I like to start my day over a cup of tea and a scan of the newspapers. One recurring theme in the news is the various effects of social media on young people ― and it’s easy to see why. A generation of young people have grown up with the internet. Use of social media is a part of everyday life and with that comes new forms of social interaction. For some people social media is hugely beneficial. Perhaps because of some physical condition that makes normal social interaction more difficult, it’s now incredibly easy to make friends across the globe.
But, as we all know, there is a dark side to the anonymity and accessibility that the internet provides.
During my read of the papers (online of course) I came across an article from a young Instagram fitness guru who explained the pressures she was under portraying a daily diet of happiness. She said it had made her depressed. I then followed another link as to why Instagram, specifically, is said to make people anxious. According to the article, which reflects the views of psychologist Jaimie Bloch, time spent on Instagram increases vulnerability to anxiety in a variety of ways. Fear of missing out brings with it an increase in insecurities, which further increases the already negative views young people may have about themselves. Typically these involve fears of being uncool, unpopular or unlikeable.
It’s a sobering thought to realize that teen stress now rivals that of adults. These findings, reported by the American Psychological Association, reveal a picture where stress levels regularly exceed those considered to be healthy. This particular article stops short of attributing specific causes, so we are left to assume the likely suspects are school and possibly home pressures. These are fairly vague terms, but while school pressures may simply refer to study issues it isn’t difficult to imagine how bullying plays an equally important role.
Do girls come off worse?
In the United Kingdom, there has been a sharp increase in the number of girls aged 17 or under admitted to hospital due to self-harm. In fact, the statistics, reported in the British Medical Journal , reveal a 68 percent increase over the past decade, compared with a much lower 26 percent increase in boys. This corresponds to increased levels of body dissatisfaction, insecurities and low self-esteem. What’s happening and why?
According to recent research as much as one in four girls is depressed at age 14. This echoes a number of other reports showing particular concern over the wellbeing of girls and young women. A very useful article on the topic has been written by Denis Campbell, health editor of The Guardian newspaper.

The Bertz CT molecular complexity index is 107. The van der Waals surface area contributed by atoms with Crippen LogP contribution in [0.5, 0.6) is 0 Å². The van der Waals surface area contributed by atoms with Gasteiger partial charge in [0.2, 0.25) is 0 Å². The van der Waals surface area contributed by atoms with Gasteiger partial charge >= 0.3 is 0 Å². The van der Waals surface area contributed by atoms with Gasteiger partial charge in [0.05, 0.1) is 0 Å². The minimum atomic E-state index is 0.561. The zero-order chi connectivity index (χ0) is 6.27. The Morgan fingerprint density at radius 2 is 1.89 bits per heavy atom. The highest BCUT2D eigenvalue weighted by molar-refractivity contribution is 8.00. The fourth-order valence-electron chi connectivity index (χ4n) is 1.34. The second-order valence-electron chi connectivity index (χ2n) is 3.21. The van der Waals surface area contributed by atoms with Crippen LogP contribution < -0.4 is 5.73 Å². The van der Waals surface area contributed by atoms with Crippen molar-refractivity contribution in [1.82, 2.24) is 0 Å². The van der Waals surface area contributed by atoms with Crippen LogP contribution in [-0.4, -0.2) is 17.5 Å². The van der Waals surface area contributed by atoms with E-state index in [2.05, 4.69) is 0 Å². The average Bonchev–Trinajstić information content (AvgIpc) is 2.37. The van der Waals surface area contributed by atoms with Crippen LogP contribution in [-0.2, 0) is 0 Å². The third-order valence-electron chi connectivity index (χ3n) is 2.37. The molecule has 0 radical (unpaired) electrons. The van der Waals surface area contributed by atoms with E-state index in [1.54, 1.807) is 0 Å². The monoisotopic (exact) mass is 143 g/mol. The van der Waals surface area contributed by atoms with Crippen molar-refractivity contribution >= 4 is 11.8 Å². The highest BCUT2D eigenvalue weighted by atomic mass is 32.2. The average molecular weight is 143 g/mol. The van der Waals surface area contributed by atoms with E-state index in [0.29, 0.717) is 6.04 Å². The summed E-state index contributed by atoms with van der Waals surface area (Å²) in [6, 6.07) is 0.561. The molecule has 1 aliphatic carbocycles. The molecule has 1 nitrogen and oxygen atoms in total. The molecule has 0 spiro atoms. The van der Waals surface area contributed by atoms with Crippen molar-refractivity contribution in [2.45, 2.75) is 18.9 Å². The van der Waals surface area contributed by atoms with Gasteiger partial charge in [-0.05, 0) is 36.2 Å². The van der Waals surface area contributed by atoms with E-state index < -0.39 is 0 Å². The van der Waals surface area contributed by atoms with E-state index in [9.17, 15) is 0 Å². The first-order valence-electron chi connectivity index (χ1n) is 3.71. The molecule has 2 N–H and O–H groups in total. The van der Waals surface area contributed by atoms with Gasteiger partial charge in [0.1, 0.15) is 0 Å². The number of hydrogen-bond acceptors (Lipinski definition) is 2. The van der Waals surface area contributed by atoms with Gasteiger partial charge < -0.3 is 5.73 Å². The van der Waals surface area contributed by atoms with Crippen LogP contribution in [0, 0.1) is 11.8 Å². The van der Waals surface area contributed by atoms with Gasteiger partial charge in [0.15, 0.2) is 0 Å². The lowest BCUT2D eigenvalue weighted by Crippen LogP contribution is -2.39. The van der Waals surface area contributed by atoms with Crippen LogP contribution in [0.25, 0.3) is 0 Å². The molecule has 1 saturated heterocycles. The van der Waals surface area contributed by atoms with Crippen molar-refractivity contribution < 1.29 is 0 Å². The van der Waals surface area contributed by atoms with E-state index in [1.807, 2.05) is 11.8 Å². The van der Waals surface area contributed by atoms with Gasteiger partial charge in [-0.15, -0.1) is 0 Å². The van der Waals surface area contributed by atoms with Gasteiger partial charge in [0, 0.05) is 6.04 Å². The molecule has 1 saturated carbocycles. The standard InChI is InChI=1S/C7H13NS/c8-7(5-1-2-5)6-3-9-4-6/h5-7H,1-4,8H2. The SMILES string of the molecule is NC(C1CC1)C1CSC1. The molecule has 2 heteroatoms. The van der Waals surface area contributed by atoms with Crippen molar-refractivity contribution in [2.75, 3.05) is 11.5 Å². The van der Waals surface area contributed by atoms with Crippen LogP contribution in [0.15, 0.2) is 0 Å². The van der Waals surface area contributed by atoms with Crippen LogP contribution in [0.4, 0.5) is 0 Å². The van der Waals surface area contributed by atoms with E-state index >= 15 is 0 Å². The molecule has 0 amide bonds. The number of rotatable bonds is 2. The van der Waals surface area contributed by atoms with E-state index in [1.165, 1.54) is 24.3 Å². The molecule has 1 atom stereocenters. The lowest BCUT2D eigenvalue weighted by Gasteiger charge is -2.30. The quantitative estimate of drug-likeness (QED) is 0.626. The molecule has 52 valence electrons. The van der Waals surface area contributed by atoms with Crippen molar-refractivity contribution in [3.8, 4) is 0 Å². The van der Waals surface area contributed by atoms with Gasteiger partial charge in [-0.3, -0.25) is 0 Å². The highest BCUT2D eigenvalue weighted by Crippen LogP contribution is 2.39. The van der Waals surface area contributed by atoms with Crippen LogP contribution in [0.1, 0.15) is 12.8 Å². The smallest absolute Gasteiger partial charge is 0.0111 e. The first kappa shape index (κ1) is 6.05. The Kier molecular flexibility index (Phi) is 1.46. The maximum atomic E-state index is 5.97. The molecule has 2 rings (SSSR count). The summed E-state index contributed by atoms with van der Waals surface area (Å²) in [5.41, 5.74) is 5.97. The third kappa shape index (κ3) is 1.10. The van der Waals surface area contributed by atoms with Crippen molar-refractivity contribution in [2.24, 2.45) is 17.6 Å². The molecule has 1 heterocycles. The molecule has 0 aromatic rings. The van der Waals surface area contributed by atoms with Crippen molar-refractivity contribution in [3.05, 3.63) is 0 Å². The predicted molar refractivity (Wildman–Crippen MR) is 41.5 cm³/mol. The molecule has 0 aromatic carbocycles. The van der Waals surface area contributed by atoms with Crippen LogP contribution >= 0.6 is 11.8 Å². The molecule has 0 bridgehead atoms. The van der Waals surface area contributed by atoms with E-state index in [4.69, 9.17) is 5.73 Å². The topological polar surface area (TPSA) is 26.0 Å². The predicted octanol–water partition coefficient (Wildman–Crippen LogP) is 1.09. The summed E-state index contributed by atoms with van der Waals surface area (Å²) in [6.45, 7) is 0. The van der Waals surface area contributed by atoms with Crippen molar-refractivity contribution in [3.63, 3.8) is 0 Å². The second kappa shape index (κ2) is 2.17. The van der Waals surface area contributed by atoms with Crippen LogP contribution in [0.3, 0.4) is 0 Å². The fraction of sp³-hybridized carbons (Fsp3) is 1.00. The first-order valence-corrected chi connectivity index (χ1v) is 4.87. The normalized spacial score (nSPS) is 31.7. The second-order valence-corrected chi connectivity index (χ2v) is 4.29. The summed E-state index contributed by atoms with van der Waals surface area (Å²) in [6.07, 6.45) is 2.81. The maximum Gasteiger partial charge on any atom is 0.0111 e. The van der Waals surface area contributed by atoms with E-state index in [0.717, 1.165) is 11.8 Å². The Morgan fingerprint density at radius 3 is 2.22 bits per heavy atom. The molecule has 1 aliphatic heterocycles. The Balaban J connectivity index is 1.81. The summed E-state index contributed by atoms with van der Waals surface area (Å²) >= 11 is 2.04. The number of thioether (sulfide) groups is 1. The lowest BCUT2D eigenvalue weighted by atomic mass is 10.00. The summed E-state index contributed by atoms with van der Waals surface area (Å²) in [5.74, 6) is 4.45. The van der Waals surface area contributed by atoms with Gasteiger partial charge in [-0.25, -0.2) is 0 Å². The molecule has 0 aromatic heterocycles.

Comparing ourselves with others is standard human behavior, but frequent social comparisons can lead us to unhealthy places. Higher levels of envy, guilt, regret, defensiveness and blame are among the more negative of these. An interesting feature of social media seems to be that comparing ourselves with others on Facebook is more likely to lead to feelings of depression than social comparisons offline. These are the findings by David Baker and Perez Algorta, who compared studies from 14 different countries. Rumination and over-thinking results from high levels of contact, they say.
Keeping some perspective
According to 2016 data from comScore the highest percentage of social media users are female (just shy of 60 percent). According to Business Insider, women dominate social media sites with the exception of Twitter and LinkedIn. With these stats in mind it’s perhaps less surprising to find that a higher proportion of girls and young women appear more exposed to its negative effects.
However, we mustn’t jump the gun. Yes, there are indications that social media can have a negative effect upon mental health, but the association, or associations, are not fully understood. It is also far easier to find personal stories and media speculation as to the negative side of social media, rather than the positive. We mustn’t lose sight of the fact that social media can be a force for good, and until we know more about the complex ways we engage with social media it’s perhaps best that we continue to reserve judgment.
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Jerry Kennard, Ph.D., is a chartered psychologist and associate fellow of the British Psychological Society. Jerry’s clinical background is in mental health and, most recently, higher education. He is the author of various self-help books and is co-founder of positivityguides.net.